Bluetick Coonhounds are speedy and compact nocturnal hunters named for the mottled (or “ticked”) black-and-blue pattern of the glossy coat. A small female might stand 21 inches at the shoulder and weigh 45 pounds; a large male can top out at 27 inches and 80 pounds. Blueticks are well-muscled but sleek and racy, never chunky or clumsy. The baying, bawling, and chopping bark of Bluetick Coonhounds in hot pursuit might sound cacophonous to some, but to coon hunters it’s the music of the night.
The ideal owner will be happy about spending time with his hound, making sure he gets plenty of activities to keep body and mind healthy and occupied. Athletic and hardy, Blueticks are working dogs that need a job - such as hunting, obedience or agility - to stay happy. Living with a Bluetick can be very rewarding or very frustrating. These hounds are scenthounds, governed by their exceptional noses and prey drive. Plenty of exercise and a job to focus on are essential. Dog sports that Blueticks excel at include tracking, coursing ability test, obedience and agility not to mention night hunts, water races and treeing contests
|20-27 inches (51-69 cm)
|45-80 pounds (20-36 kg)
|Blue Ticked Black Ticked & Tan
|Good In Apartments
The Bluetick is not recommended for apartment life. They are relatively inactive indoors and will do best with at least a large yard. Do not let this breed run free off of its lead unless in a safe, secure area. Coonhounds have a tendency to follow their noses, and if they catch wind of a scent, they may wander off for hours following it.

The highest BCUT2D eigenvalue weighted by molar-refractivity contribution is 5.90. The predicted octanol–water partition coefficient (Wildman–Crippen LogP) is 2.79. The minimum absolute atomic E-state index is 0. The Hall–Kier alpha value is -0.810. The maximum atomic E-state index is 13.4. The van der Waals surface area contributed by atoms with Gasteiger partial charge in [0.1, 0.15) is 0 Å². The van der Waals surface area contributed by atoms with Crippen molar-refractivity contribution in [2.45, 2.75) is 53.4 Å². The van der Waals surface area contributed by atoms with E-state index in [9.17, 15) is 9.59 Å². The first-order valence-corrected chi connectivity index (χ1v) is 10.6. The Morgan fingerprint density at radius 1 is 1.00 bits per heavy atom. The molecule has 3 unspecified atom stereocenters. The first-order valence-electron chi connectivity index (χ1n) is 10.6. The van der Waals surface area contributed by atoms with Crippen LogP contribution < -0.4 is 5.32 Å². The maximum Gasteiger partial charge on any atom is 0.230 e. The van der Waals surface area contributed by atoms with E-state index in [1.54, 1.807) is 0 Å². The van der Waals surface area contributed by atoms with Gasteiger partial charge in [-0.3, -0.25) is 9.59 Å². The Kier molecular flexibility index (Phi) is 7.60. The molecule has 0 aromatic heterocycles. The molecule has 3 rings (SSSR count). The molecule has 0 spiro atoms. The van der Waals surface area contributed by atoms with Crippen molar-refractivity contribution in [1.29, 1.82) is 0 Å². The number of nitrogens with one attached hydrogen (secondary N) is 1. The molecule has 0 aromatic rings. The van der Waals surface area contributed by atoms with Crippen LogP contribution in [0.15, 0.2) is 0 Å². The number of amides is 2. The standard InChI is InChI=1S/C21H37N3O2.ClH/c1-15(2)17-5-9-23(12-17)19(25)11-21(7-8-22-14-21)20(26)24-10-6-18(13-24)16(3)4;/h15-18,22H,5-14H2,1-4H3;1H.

|Good With Children
Good with Kids: This is a suitable breed for kids and is known to be playful, energetic, and affectionate around them.
|Good With Dogs
|Good With Cats
Daily vigorous exercise is needed, which includes a long, brisk daily walk. Coonhounds that do not receive enough mental and physical exercise may become high strung and even destructive. This very anxious and energetic dog has been bred for severe physical exercise. Coonhounds are born natural hunters, so they have a tendency to run off and hunt if they are not kept well-fenced while exercising on their own. They have no road sense at all, so they must be kept in a safe environment.
Moderately Easy Training: Training won't require too much attention and effort, though it won't be easier than other breeds. Expect results to come gradually.
Low Maintenance: Bathe your Coonhound as needed. He may have a bit of a “houndy” odor, which some people love and others hate. Bathing can help reduce the smell if you don’t like it, but it won’t take it away completely or permanently.
Moderate Shedding: Expect this dog to shed regularly. Be prepared to vacuum often. Brushing will reduce shedding as well as make the coat softer and cleaner.